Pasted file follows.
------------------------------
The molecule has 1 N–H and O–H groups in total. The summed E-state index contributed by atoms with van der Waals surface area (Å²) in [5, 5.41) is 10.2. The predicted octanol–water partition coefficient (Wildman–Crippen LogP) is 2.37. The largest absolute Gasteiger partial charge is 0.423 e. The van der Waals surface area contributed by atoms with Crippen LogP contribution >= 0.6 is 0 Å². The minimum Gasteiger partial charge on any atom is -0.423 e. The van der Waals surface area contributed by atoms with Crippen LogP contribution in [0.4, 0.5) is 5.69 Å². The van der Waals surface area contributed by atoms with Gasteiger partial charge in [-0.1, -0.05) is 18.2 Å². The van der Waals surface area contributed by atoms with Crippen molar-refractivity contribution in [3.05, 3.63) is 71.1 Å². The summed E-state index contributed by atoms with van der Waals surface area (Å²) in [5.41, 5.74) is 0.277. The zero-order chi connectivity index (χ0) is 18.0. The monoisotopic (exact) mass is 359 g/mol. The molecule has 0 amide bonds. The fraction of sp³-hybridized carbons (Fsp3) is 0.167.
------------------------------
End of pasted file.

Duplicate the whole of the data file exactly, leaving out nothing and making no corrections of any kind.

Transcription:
The molecule has 1 N–H and O–H groups in total. The summed E-state index contributed by atoms with van der Waals surface area (Å²) in [5, 5.41) is 10.2. The predicted octanol–water partition coefficient (Wildman–Crippen LogP) is 2.37. The largest absolute Gasteiger partial charge is 0.423 e. The van der Waals surface area contributed by atoms with Crippen LogP contribution >= 0.6 is 0 Å². The minimum Gasteiger partial charge on any atom is -0.423 e. The van der Waals surface area contributed by atoms with Crippen LogP contribution in [0.4, 0.5) is 5.69 Å². The van der Waals surface area contributed by atoms with Gasteiger partial charge in [-0.1, -0.05) is 18.2 Å². The van der Waals surface area contributed by atoms with Crippen molar-refractivity contribution in [3.05, 3.63) is 71.1 Å². The summed E-state index contributed by atoms with van der Waals surface area (Å²) in [5.41, 5.74) is 0.277. The zero-order chi connectivity index (χ0) is 18.0. The monoisotopic (exact) mass is 359 g/mol. The molecule has 0 amide bonds. The fraction of sp³-hybridized carbons (Fsp3) is 0.167.